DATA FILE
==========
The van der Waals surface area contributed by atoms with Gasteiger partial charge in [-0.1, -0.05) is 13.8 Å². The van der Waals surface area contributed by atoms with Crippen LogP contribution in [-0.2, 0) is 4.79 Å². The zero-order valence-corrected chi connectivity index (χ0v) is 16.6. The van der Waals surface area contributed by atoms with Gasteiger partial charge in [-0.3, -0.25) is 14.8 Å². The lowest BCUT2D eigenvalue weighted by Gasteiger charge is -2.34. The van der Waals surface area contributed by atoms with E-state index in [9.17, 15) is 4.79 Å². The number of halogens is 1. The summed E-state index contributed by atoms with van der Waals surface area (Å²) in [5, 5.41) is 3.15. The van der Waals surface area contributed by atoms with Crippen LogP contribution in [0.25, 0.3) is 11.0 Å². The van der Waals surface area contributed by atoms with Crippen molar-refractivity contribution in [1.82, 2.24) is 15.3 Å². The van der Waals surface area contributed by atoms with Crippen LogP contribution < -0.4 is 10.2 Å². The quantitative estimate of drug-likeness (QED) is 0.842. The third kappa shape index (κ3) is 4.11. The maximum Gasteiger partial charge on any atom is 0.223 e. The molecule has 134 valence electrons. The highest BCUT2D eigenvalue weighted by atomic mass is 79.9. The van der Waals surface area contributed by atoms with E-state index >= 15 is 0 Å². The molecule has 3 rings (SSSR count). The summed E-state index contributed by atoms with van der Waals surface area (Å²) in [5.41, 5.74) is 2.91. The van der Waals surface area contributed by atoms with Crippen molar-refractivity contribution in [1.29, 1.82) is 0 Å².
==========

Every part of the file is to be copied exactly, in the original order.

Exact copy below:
The van der Waals surface area contributed by atoms with Gasteiger partial charge in [-0.1, -0.05) is 13.8 Å². The van der Waals surface area contributed by atoms with Crippen LogP contribution in [-0.2, 0) is 4.79 Å². The zero-order valence-corrected chi connectivity index (χ0v) is 16.6. The van der Waals surface area contributed by atoms with Gasteiger partial charge in [-0.3, -0.25) is 14.8 Å². The lowest BCUT2D eigenvalue weighted by Gasteiger charge is -2.34. The van der Waals surface area contributed by atoms with E-state index in [9.17, 15) is 4.79 Å². The number of halogens is 1. The summed E-state index contributed by atoms with van der Waals surface area (Å²) in [5, 5.41) is 3.15. The van der Waals surface area contributed by atoms with Crippen LogP contribution in [0.25, 0.3) is 11.0 Å². The van der Waals surface area contributed by atoms with Crippen molar-refractivity contribution in [1.82, 2.24) is 15.3 Å². The van der Waals surface area contributed by atoms with Crippen LogP contribution < -0.4 is 10.2 Å². The quantitative estimate of drug-likeness (QED) is 0.842. The third kappa shape index (κ3) is 4.11. The maximum Gasteiger partial charge on any atom is 0.223 e. The molecule has 134 valence electrons. The highest BCUT2D eigenvalue weighted by atomic mass is 79.9. The van der Waals surface area contributed by atoms with E-state index >= 15 is 0 Å². The molecule has 3 rings (SSSR count). The summed E-state index contributed by atoms with van der Waals surface area (Å²) in [5.41, 5.74) is 2.91. The van der Waals surface area contributed by atoms with Crippen molar-refractivity contribution in [1.29, 1.82) is 0 Å².